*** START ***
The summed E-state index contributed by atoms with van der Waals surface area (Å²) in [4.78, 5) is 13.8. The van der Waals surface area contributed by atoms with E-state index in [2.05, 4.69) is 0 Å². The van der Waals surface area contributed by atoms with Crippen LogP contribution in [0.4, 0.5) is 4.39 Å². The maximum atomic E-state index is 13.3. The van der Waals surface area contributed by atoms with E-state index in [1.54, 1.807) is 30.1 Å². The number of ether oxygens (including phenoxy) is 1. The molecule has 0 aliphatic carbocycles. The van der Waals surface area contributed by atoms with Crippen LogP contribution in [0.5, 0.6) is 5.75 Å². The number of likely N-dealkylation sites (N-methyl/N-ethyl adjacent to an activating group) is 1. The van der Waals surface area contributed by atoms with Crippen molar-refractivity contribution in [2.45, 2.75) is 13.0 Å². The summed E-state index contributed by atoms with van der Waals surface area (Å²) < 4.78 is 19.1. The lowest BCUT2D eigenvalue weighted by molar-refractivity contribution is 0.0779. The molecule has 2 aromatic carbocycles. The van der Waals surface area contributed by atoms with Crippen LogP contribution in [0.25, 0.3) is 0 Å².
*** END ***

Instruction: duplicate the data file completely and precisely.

The summed E-state index contributed by atoms with van der Waals surface area (Å²) in [4.78, 5) is 13.8. The van der Waals surface area contributed by atoms with E-state index in [2.05, 4.69) is 0 Å². The van der Waals surface area contributed by atoms with Crippen LogP contribution in [0.4, 0.5) is 4.39 Å². The maximum atomic E-state index is 13.3. The van der Waals surface area contributed by atoms with E-state index in [1.54, 1.807) is 30.1 Å². The number of ether oxygens (including phenoxy) is 1. The molecule has 0 aliphatic carbocycles. The van der Waals surface area contributed by atoms with Crippen LogP contribution in [0.5, 0.6) is 5.75 Å². The number of likely N-dealkylation sites (N-methyl/N-ethyl adjacent to an activating group) is 1. The van der Waals surface area contributed by atoms with Crippen molar-refractivity contribution in [2.45, 2.75) is 13.0 Å². The summed E-state index contributed by atoms with van der Waals surface area (Å²) < 4.78 is 19.1. The lowest BCUT2D eigenvalue weighted by molar-refractivity contribution is 0.0779. The molecule has 2 aromatic carbocycles. The van der Waals surface area contributed by atoms with Crippen LogP contribution in [0.25, 0.3) is 0 Å².